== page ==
Opinion

The impunity is the point

The president's shameless self-enrichment isn't just hypocrisy. It's provocation.

President Trump knew how his "suggestion" that Vice President Mike Pence — and his entourage, and the federal money that comes with them — stay at a Trump property while on official business in Ireland would be received.

He knew reporters would quickly calculate that the luxury resort in Doonbeg is clear across the country from Pence's affairs of state in Dublin and would have to be accessed by plane commute. He knew the explanations about family ties and practical convenience for the Secret Service wouldn't pass muster. He knew this would again raise the issue of his use of the presidency for personal profit and the attendant debate over whether this is a constitutional violation worthy of impeachment. He knew it would make his opponents very, very angry — and that's precisely why he did it.

The temptation when Trump pulls this sort of thing is to focus on the hypocrisy. When former President Barack Obama was in office, his critics did a busy cottage industry of complaining about the cost and frequency of his vacations and other leisure activities. He golfed too often! The first lady's dresses cost too much! We must self-immolate in shame over the tan suit!

Those indignations are naturally recalled by the new president's extravagances and his supporters' apparent insouciance. Three years ago the right was howling in pique at Obama's impositions on the American taxpayer, and now, when Trump does all the same things and pockets much of the price of his own pleasure — now, nothing? When Trump does it, it's suddenly okay?

The hypocrisy is galling, but I submit that, more than hypocrisy, this is provocation. The aggravation is intentional. The impunity is the point.

Unlike provocation, hypocrisy may be unconscious, and it is there where I would locate most of the acquiescence of Trump voters to expenditures and habits they would deem unacceptable in a Democrat. But for the president himself and some subset of his enthusiasts, this sort of behavior is intended to rile. Trump invited Pence to stay at his resort not despite the move's hypocrisy but because of it. He understood the commotion it would generate. He wanted to antagonize.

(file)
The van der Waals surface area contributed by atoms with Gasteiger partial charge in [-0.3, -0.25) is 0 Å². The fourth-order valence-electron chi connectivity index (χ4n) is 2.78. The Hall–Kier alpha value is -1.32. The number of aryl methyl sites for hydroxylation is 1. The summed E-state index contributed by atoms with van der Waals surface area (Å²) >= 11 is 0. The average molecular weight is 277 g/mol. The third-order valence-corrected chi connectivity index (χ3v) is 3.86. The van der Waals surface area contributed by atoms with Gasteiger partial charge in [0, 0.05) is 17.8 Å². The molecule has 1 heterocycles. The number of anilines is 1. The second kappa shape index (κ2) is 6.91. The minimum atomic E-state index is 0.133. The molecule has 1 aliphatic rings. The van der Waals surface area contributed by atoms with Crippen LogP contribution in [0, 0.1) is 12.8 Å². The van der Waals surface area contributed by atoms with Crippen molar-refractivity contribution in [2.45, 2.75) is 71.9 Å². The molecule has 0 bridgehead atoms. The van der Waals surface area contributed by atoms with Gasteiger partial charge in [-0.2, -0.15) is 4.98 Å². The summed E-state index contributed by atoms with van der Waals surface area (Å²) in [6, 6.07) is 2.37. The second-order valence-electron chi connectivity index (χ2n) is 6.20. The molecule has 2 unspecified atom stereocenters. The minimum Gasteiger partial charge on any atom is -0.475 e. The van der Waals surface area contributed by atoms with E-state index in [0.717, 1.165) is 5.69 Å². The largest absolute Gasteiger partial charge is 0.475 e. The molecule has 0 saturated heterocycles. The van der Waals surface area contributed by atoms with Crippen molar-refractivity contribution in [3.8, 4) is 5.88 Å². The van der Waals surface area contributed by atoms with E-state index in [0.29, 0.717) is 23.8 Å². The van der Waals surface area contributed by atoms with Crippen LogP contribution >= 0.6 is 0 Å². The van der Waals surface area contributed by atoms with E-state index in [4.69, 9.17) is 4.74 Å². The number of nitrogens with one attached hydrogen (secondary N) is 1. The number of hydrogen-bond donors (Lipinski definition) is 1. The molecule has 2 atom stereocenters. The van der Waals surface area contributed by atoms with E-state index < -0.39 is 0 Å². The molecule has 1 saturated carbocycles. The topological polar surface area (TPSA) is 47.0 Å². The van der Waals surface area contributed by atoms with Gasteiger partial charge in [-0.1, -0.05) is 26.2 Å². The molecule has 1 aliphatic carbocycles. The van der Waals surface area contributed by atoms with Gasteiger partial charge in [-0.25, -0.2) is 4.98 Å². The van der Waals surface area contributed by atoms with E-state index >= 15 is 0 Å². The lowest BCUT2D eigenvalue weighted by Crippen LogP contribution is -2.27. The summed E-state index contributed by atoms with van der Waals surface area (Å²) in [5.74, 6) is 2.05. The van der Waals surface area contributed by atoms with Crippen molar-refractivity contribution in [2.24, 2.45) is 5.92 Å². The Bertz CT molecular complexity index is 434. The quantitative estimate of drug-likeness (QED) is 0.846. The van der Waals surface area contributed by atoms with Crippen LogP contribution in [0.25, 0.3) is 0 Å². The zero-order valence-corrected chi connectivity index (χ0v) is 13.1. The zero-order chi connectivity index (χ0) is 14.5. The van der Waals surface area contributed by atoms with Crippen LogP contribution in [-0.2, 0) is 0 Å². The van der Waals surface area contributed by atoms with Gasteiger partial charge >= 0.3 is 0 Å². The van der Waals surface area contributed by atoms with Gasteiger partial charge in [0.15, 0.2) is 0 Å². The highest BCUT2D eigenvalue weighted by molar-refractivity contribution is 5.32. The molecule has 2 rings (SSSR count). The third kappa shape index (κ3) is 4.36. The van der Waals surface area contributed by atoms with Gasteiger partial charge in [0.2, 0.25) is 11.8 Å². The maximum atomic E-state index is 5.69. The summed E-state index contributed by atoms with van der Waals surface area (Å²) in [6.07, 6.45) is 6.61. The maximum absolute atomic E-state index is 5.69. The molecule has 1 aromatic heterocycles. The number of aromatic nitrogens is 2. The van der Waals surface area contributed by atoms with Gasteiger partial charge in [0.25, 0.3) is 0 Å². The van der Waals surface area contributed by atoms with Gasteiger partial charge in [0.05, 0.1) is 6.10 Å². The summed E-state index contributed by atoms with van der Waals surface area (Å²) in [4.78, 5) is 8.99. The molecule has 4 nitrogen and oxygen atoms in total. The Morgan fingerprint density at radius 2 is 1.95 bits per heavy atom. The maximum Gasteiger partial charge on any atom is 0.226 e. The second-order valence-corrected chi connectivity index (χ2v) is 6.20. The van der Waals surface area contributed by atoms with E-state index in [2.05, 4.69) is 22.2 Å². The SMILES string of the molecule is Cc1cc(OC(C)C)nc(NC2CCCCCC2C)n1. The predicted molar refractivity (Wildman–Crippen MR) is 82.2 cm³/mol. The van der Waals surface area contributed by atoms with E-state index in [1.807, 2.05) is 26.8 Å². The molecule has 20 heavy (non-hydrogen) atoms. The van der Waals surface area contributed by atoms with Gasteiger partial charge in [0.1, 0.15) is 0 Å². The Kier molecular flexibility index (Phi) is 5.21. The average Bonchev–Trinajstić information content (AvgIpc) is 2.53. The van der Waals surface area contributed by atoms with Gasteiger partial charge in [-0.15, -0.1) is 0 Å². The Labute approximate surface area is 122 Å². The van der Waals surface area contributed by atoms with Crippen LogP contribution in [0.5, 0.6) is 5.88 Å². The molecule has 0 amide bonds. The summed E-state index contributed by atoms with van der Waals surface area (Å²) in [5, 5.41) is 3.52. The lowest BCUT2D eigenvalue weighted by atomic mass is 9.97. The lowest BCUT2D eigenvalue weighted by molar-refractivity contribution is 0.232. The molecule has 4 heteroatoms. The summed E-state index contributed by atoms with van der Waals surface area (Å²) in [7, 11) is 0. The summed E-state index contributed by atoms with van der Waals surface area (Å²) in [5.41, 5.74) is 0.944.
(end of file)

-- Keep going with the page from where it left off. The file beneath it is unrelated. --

In a widely cited piece for The Atlantic last year, Adam Serwer argued that the cruelty in much of Trump's policy and rhetoric is not accident or side effect. It is a locus of distorted community, an opportunity for shared enjoyment, a tribal rallying cry.

Here, likewise, the blatancy of the president's grift is not happenstance. Pence's trip to Doonbeg was not planned in an unwitting innocence which never pondered how it would play to the public. Trump's regular decampments to his resorts, his hosting of foreign heads of state at Mar-a-Lago, his proposal last week that the 2020 G-7 summit take place at his Miami golf course — these are not naive decisions. The anger they will engender is obvious. Indeed, the anger they engender is part of their appeal.

This rancor and rivalry is core to who Trump is as a politician. "The Trump presidency is the result of politics organized around unending partisan aggression, which has driven out even the pretense of other aims. The only goal of power in the Trump era is to own the libs," Tom Scocca writes Tuesday at Slate. "Opposition [is] the only principle," so each "decision or announcement or tweet is pure antagonism, a boast of a win built on taunting the losers."

Does Pence's stay at Doonbeg frustrate you? Does it strike you as self-evidently corrupt, as something the president should not be allowed to do? Well, he's doing it, and you can't stop him. (Incidentally, such petty displays of power are also one compelling explanation for Trump's incessant stream of pointless lies.)

"I played a very fast round of golf yesterday," Trump tweeted Tuesday morning in the midst of the Doonbeg furor. "Many Pols exercise for hours, or travel for weeks. Me, I run through one of my courses (very inexpensive). President Obama would fly to Hawaii."

President Obama would fly to Hawaii.

In a masterstroke of political vexation, Trump brings it full circle. You were mad about the resort stay. You were exasperated with the hypocrisy, the cost to taxpayers, the personal gain. And now Trump himself raises the Obama comparison, claiming his behavior is actually the less egregious, that there is no hypocrisy, that you should be grateful to him for stewarding federal resources so responsibly.

It's infuriating — it flies in the face of all reason — it's a brazen double standard — it's shameless impunity! And that's the point.

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